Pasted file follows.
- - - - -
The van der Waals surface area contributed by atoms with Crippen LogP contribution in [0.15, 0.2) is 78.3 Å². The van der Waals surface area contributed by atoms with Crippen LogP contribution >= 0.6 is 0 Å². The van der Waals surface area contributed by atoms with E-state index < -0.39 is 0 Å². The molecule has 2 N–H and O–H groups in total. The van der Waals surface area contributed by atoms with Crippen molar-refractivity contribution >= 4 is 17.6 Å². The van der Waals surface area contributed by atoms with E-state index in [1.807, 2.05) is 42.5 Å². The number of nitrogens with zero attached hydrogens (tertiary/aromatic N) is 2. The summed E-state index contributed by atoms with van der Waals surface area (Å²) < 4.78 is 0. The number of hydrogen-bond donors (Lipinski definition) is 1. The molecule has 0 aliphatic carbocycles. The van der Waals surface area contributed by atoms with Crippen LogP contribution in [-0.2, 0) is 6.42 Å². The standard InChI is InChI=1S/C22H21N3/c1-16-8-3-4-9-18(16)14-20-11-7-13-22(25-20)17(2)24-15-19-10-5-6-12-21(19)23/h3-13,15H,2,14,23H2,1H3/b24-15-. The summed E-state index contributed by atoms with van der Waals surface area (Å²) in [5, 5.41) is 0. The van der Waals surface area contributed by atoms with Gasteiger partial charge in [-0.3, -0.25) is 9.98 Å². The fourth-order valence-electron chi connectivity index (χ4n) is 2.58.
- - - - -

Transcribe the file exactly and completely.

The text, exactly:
The van der Waals surface area contributed by atoms with Crippen LogP contribution in [0.15, 0.2) is 78.3 Å². The van der Waals surface area contributed by atoms with Crippen LogP contribution >= 0.6 is 0 Å². The van der Waals surface area contributed by atoms with E-state index < -0.39 is 0 Å². The molecule has 2 N–H and O–H groups in total. The van der Waals surface area contributed by atoms with Crippen molar-refractivity contribution >= 4 is 17.6 Å². The van der Waals surface area contributed by atoms with E-state index in [1.807, 2.05) is 42.5 Å². The number of nitrogens with zero attached hydrogens (tertiary/aromatic N) is 2. The summed E-state index contributed by atoms with van der Waals surface area (Å²) < 4.78 is 0. The number of hydrogen-bond donors (Lipinski definition) is 1. The molecule has 0 aliphatic carbocycles. The van der Waals surface area contributed by atoms with Crippen LogP contribution in [-0.2, 0) is 6.42 Å². The standard InChI is InChI=1S/C22H21N3/c1-16-8-3-4-9-18(16)14-20-11-7-13-22(25-20)17(2)24-15-19-10-5-6-12-21(19)23/h3-13,15H,2,14,23H2,1H3/b24-15-. The summed E-state index contributed by atoms with van der Waals surface area (Å²) in [5, 5.41) is 0. The van der Waals surface area contributed by atoms with Gasteiger partial charge in [-0.3, -0.25) is 9.98 Å². The fourth-order valence-electron chi connectivity index (χ4n) is 2.58.